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rainwater collecting
February 11, 2005 9:59 AM   Subscribe

rainwater harvesting As posted on metaefficient Aaron up in the northeast has his own home based business producing rain harvesting barrels It seems like an idea we all should consider doing. A rain barrel is a rainwater harvesting system that is connected to a down spout tube from a house or building. We make quality rain barrels that collect, store and divert rooftop runoff during a rain shower.
posted by halekon (22 comments total)

 
I don't know if I'd want to drink the rainwater that falls in most major metropolitan areas...
posted by mullingitover at 10:10 AM on February 11, 2005


My dad waters his half-acre garden with collected rainwater. (Their municipal water supply is full of salt and chlorine.) It's really cool.
posted by mudpuppie at 10:24 AM on February 11, 2005


These are very common here in Santa Fe. All my downspouts have them. I can hook a powerwasher up to the rainbarrel and wash my car with rainwater. Other people have them piped to undergrand storage tanks and filtering systems.
posted by Qubit at 10:53 AM on February 11, 2005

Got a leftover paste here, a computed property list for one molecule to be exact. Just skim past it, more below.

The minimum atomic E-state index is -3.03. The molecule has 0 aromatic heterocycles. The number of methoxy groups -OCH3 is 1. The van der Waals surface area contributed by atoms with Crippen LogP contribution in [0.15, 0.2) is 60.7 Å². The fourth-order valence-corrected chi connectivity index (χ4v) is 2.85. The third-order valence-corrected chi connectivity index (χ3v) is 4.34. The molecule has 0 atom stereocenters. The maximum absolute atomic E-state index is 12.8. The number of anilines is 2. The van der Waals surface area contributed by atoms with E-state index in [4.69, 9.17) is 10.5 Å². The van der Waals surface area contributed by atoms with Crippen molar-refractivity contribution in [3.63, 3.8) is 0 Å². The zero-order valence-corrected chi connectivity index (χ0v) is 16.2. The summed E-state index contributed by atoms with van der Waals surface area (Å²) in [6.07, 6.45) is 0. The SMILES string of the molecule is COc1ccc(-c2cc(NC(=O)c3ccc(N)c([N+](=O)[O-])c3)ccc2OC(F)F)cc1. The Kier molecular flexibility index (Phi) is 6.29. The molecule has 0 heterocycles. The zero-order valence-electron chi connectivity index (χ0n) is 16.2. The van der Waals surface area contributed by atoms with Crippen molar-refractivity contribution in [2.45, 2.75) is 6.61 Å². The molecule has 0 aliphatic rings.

Depending on the use to which you will put the water, you'd also want to consider a stable (i.e. non-leaching, non-reactive) surface to your roof, otherwise you'd be collecting all the chemical crap of the shingles/tiles. There are enamalized crinkly-tin rooves for this purpose, but I think they're quite expensive. I had friends who recycled roof water for gray water (washing, garden/vegetables), and they had to install the expensive roof.
posted by carter at 10:57 AM on February 11, 2005


I am a US citizen that now lives in Bermuda (married to one). Every house here collects rainwater off of the roof into a tank built into the house (usually a concrete/limestone basin underneath the house). It is key in your roof design to make it so that it isn't too steep so that water overruns the system's ability to collect water in a hard rain.

Many houses here these days either use a Brita filter for the water, or they have in-house filtration systems in place which usually reside in a closet somewhere and filter the water on an as-needed basis.

Toilet water is generally a waste of drinking water, so if your house is near well water, then it is best to pull from that for your toilet in order to conserve water. You can't filter (at least not easily/cheaply) that water since it is full of silt and more importantly is brackish.